Other Problems
• No effective means of delegating president’s authority
• No means for effective multi-department execution
• No government-wide visioning or strategic planning
• No interagency culture
• Lack of trust creates enormous friction
• Limited detailed integrated planning
• Lack of interagency planning, coordination, execution, and
  oversight at the regional level
• Government of specialists; not leaders
• No interagency human capital plan
• Poor information sharing

• Adopt new approaches focused on national
  missions and outcomes, emphasizing
  integrated effort, collaboration, and agility
  – Broaden the scope of national security
  – Replace NSC and HSC with a President’s Security
  – Create in statute the EOP position of director for
    national security
     • Shift from national security advisor to national security

• Create unity of purpose
   – Focus EOP on high policy, grand strategy, and strategic
   – Mandate National Security Review and annual National
     Security Planning Guidance
   – Executive secretary to support system management
• Decentralize management of issues and achieve unity
  of effort
   – Initiate the process of shifting to interagency teams
      • Start with teams for presidential priority issues
   – For crises, create interagency tasks forces with a single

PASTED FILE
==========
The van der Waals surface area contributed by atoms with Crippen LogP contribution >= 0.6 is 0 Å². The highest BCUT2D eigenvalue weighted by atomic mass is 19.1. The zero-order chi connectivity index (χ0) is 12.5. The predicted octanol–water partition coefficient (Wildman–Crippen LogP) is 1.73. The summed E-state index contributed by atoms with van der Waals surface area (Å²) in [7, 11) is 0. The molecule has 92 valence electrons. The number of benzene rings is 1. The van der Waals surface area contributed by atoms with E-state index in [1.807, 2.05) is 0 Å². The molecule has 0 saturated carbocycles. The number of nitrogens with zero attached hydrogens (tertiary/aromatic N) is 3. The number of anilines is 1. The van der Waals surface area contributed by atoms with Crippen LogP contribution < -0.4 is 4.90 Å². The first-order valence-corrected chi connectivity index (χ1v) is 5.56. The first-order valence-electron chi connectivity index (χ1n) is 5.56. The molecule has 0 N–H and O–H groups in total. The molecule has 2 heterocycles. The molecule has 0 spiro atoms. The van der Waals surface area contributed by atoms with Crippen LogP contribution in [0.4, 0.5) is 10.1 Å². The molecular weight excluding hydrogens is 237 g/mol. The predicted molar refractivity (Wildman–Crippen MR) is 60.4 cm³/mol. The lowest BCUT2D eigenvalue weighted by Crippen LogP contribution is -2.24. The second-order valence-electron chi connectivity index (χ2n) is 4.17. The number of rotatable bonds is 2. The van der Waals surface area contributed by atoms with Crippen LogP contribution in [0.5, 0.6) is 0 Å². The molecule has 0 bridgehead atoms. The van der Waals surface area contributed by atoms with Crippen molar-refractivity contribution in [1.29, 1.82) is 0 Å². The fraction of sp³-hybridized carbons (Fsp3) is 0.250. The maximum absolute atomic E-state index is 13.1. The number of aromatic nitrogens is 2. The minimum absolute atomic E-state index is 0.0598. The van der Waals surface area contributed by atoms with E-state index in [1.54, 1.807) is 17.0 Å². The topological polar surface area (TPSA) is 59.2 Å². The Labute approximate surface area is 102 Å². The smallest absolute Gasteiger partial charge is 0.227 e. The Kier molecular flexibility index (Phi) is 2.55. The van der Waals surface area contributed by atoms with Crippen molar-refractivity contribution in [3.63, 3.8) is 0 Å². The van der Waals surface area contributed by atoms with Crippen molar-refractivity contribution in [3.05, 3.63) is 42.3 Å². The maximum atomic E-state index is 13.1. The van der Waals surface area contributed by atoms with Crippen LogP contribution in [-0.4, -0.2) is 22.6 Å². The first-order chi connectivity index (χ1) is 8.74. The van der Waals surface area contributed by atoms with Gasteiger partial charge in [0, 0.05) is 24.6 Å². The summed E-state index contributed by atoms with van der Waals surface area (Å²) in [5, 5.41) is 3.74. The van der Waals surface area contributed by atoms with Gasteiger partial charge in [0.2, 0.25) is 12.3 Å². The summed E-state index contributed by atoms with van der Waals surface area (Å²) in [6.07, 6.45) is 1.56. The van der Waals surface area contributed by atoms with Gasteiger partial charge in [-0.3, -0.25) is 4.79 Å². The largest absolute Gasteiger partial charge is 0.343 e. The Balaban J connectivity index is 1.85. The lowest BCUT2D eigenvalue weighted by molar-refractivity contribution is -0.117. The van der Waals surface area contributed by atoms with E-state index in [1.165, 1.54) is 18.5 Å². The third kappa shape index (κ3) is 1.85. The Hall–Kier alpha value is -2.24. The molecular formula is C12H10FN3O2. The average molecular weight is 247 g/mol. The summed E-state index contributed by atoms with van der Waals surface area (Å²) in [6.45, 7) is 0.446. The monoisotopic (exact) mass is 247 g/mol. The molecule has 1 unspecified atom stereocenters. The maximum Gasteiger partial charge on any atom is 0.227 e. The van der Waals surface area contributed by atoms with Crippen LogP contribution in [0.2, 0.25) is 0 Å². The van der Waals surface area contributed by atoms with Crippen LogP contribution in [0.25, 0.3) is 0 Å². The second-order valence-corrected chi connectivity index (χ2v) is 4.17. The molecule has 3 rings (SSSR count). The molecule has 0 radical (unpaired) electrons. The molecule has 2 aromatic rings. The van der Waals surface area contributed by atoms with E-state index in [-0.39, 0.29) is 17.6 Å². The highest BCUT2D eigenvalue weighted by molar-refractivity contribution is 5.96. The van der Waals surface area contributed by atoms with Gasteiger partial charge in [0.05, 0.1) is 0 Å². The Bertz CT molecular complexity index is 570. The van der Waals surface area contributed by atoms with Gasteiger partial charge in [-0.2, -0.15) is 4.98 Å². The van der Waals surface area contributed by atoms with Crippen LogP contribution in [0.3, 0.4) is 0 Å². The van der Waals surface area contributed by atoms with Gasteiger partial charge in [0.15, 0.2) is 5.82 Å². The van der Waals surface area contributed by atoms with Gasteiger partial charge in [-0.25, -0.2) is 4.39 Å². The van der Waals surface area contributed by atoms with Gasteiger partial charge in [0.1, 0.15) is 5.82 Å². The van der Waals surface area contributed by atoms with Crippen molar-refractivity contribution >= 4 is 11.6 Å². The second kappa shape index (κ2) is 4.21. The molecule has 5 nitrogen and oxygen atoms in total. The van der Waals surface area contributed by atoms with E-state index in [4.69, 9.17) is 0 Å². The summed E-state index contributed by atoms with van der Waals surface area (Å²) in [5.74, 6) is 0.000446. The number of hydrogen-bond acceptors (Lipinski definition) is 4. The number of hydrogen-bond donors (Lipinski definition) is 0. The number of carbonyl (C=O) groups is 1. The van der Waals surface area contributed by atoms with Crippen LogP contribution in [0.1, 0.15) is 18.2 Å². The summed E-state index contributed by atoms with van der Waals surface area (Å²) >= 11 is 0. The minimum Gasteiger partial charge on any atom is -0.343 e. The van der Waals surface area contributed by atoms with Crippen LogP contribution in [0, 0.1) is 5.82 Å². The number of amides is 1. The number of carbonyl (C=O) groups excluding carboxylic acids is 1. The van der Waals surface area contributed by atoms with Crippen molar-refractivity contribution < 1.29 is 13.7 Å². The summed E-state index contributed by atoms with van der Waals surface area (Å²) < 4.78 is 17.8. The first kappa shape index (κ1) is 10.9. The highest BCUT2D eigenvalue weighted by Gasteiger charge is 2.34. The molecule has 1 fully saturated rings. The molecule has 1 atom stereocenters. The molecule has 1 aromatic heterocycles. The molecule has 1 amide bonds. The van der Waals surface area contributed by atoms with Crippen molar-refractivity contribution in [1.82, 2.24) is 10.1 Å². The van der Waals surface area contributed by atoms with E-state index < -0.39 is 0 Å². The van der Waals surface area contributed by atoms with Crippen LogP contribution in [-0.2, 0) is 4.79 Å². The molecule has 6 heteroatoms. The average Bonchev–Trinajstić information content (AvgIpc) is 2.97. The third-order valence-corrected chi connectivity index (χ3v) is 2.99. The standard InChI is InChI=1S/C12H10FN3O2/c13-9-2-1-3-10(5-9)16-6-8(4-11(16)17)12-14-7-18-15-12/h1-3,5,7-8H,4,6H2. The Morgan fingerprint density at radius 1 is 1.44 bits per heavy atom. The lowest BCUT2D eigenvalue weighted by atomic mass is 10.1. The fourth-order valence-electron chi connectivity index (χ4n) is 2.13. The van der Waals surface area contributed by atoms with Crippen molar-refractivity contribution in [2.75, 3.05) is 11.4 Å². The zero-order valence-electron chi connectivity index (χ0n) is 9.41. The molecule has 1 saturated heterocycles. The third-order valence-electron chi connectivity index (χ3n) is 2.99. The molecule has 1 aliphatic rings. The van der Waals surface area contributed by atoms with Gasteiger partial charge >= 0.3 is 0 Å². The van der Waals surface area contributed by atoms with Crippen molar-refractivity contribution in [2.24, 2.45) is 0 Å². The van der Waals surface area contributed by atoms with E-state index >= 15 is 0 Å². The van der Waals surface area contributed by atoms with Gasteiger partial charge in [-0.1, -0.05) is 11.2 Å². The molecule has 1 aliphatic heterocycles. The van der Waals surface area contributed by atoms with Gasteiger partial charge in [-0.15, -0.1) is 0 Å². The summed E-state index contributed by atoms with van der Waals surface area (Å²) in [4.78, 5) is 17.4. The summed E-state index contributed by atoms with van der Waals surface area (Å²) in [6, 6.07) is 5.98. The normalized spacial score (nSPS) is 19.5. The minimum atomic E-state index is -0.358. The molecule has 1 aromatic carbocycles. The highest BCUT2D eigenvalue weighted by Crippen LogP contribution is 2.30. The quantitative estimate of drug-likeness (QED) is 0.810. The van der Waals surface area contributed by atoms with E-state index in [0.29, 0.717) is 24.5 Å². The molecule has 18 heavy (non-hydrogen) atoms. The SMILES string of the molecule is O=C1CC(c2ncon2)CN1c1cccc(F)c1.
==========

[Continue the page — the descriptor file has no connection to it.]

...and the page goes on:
integrated chain of command

• Link resources to goals
   – Six-year budget projections based upon National Security
     Planning Guidance
   – Joint PSC-OMB budget reviews
   – Produce an integrated national security budget
• Align personnel incentives with strategic objectives
   – Human Capital Strategic Plan
   – Create a National Security Professional Corps
   – Establish an interagency personnel system
      • Use promotion incentives
      • Strengthen education and training


• Improve flow of knowledge and information
   – Create a PSC Chief Knowledge Officer
   – Establish a single security classification and access regime
   – Consolidate security clearance procedures and approval
• Build a legislative branch-executive branch partnership
   – Establish Select Committees on National Security
   – Provide greater flexibility on reprogramming, transfer of
     funds, and contingency funding
   – Strengthen SFRC and HFAC by empowering them to
     formulate and enact annual authorization bills

                        Way Ahead
• Assist consideration of reforms
   – Executive branch, Congress
• Draft legal instruments
   – Prepare implementation plans
   – Identify need for new statutory authority
• Initiate major collaboration effort
   – Learning and developing details of recommendations
   – 20-30 issue teams
   – Publish results of each team’s work
• Publish supporting documents
   – Case studies, Constitutional and legal analyses
• Analyze needed reforms in intelligence community
  Backup Slides

National Security Reform

                     PNSR’s Approach
             First step - what are the problems?
•   Goldwater-Nichols methodology
•   Understand how we got where we are
•   Analyze assumptions
•   Describe each problem
    – Literature reviews, case studies, legal analysis, research, interviews and
      analysis by working groups
• Isolate each problem from its symptoms
    – Patient has a 104-degree temperature, but what is the disease?
• Identify causes
• All elements of organizational effectiveness
    – Vision, processes, structure, core competencies, staff skills and
      incentives, leadership behavior, organizational strategy